wherein the regulation system is adapted to set operative conditions of the chamber in a third operative setting to generate ions from the gaseous third species [In particular, in any of the first and second operative settings, the third species is not ionisable. In the third operative setting, none of the first and second species is ionisable];

    • in the first operative setting, the third species is frozen.

According to another aspect, the invention relates to a nanofabrication apparatus comprising:

    • a sample holder, adapted to receive a sample to be formed,
    • such a ion source,
    • an electrostatic focusing and scanning charged particles optics, located between the ion source and the sample holder, operable to guide ions emitted from the source toward the sample holder.

In some embodiments, one might also use one or more of the following features:

    • ions of the first species are used to image the sample received by the sample holder;
    • ions of the first species are used to form the sample received by the sample holder;
    • ions of the metallic second species are used to form the sample received by the sample holder by etching;
    • ions of the metallic second species are used to form the sample received by the sample holder by deposition;
    • the nanofabrication apparatus further comprises a detecting system adapted to detect the incoming ion beam at the sample holder, the detecting system having a known relative position to the sample,

and the regulation system is adapted to set operative conditions of the source and/or the optics based on a detection output from the detecting system;

    • the detection system has an amplifier, adapted to amplify an ion beam from the ion source, and a detector adapted to measure a signal emitted by the amplifier.

According to another aspect, the invention relates to a method for emitting ions comprising:

    • providing a chamber having at least one entry port and one exit aperture, and a tip having an apex located in the chamber, wherein the apex has a surface made of a metallic second species,
    • injecting matter into the chamber through the entry port, wherein said matter comprises at least a first species,

wherein said first species and metallic second species have different ionization voltages,

    • setting operative conditions of the chamber to a first operative setting, including at least a temperature and a pressure inside the chamber, and a voltage, to generate ions of said first species,
    • applying said voltage to said tip to ionise species inside said chamber, thereby generating ions of said gaseous first species,
    • moving said ions out from the chamber through the exit aperture,
    • setting operative conditions of the chamber to a second operative setting, including at least a temperature and a pressure inside the chamber, and said voltage, to generate ions of said metallic second species,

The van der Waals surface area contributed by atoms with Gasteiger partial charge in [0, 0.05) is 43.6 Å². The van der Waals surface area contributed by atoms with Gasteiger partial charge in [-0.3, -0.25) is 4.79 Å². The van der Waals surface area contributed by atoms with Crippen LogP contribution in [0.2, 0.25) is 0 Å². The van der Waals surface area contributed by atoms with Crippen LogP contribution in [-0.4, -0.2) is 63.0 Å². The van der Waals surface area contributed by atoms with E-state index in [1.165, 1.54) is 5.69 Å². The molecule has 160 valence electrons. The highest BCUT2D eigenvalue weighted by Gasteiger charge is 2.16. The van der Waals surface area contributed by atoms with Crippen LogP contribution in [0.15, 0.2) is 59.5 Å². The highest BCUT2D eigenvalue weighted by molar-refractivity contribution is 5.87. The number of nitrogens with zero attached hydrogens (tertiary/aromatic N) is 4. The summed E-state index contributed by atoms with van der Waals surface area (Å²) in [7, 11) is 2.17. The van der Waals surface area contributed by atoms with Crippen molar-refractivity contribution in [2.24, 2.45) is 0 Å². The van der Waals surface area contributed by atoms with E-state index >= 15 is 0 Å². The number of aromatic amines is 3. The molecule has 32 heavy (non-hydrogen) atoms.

• applying said voltage to said tip to ionise species inside said chamber, thereby generating ions of said non-gaseous metallic second species,
    • moving said ions out from the chamber through the exit aperture.

According to yet another aspect, the invention relates to a ion source comprising:

    • a chamber having at least one entry port and one exit aperture,
    • a thermal system, adapted to place the chamber at a temperature,
    • an injection adapted to inject matter into the chamber through the entry port, wherein said matter comprises at least two different species,

wherein a first species has a lower vaporization temperature and a higher ionisation voltage than a second species,

    • a tip located in the chamber,
    • a generator, adapted to apply a voltage to said tip to ionise said matter inside said chamber, thereby generating ions of said species,
    • a voltage regulator adapted to set the voltage at least at a first value between the ionisation voltages of the second and first species, and at a second value greater than the ionisation voltage of the first species,
    • an extractor, adapted to move said ions out from the chamber through the exit aperture,

wherein the temperature system comprises a temperature regulator, adapted to set the temperature at least at a first value between the vaporization temperature of the first and second species and a second value greater than the vaporization temperature of the second species.

Hence, for this aspect, voltage and temperature regulations are used in order to discriminate which of the two gaseous species will be ionised. This enables to ensure that only one of these two species will be ionised, thus preventing any contamination of the treated sample.

According to yet another aspect, the invention relates to a gas-field ion source comprising:

    • a chamber having at least one entry port and one exit aperture,
    • an injection adapted to inject matter into the chamber through the entry port, wherein said matter comprises at least a first species which is gaseous under operative conditions,